“Non-bank principals are not only operationally limited by the available capacity, but also financially by the availability of warehouse lines. They don’t have endless operating capacity or warehouse availability, so being able to convert loans to cash quickly is important.
Depriving small independent mortgage banks and custodians of a large source of liquidity may seem like a smart way to reduce risk within the boundaries of the FHFA headquarters. In fact, changes to the cash desk may actually increase systemic risk and limit the availability of credit to consumers at a critical time for the US economy.
While Calabria now migrates to the progressive left in a rhetorical fashion, its decisions so far are conservative and involve a slow death for GSEs and IMBs operating in the conventional market. Look at Calabria’s milestones so far: No liquidity support for IMBs during forbearance, a punitive 500-700bp first payment forbearance fee on COVID loans, an adverse market fee of 50 bp on refis to subsidize GSEs at consumers’ expense, an aggressive capital rule that ends GSE efforts to limit risk to taxpayers, and a ceiling of 7% on loans for residences not occupied by the owner (NOO) and secondary residences.
“If there was any doubt as to what Mark Calabria has done and has done since taking the helm of the FHA, watch his testimony from 2011Former Mortgage Bankers Association president David Stevens told NMN. “Calabria calls for reducing the role of IMBs by shifting volume to banks and crises. He calls for the elimination of NOO loans, lowering of conventional loan limits, salary caps for GSE employees and their receivership. “
It should be noted that Senator Pat Toomey (R-Pa.), Rank Member of the Senate Banking Committee, has just published his principles for GSE reform. Among them are government support, private equity, competition, taxpayer protection and the availability of the 30-year fixed rate mortgage.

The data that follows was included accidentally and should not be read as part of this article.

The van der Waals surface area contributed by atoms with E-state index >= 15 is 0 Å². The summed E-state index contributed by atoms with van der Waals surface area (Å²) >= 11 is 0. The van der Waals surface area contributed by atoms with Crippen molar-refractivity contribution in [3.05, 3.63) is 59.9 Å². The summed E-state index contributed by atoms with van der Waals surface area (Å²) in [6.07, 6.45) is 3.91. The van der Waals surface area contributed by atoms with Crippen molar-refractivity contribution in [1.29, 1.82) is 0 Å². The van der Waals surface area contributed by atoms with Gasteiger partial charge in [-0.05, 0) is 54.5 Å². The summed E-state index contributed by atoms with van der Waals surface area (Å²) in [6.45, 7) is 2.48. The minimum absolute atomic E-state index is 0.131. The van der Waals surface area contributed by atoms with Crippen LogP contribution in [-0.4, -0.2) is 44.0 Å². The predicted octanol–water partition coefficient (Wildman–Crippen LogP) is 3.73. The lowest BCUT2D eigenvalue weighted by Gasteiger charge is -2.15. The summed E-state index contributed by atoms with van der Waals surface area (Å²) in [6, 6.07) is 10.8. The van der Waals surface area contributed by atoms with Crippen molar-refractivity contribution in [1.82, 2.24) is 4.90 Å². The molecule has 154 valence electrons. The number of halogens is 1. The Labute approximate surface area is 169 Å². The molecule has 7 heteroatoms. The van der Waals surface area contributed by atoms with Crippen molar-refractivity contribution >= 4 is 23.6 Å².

But none of these talking points from Senator Toomey are really relevant to the mortgage market of 2021, where banks are shying away from 1-4s and GSEs are sidelined by rules imposed by the FHFA. As banks pull out of the market, IMBs now create and manage two-thirds of all residential mortgages for one to four families.
As this writer noted in a recent blog post, banks saw a huge $ 400 billion net decline in third party serviced assets and portfolio in 2020 due to loan prepayments. The banks have not replaced these loans. In the meantime, IMBs have gained $ 2 trillion in market share since the end of 2018.
More competitive IMBs captured trillions of dollars in loan refinancing events in 2020, resulting in a steep drop to just $ 3 trillion in ASFO and just $ 2 trillion in one-to-one loans. four families held by portfolio banks.
Commercial banks continue to reduce their commitment to residential housing due to the Dodd-Frank, Basel III and state regulatory abuses. When Director Calabria argues for a diminished role for GSEs in the residential credit market, one wonders if he, Senator Toomey and the Biden administration are aware of these important trends.
We should all be asking ourselves what the housing market will look like if Director Calabria remains in office until 2021 and continues to reduce the GSE footprint. Unless Congress and the Biden administration recognize that the real issue in housing reform is to maintain a competitive alternative to the bigger banks, we doubt the mortgage industry will be relieved of negative developments in Washington.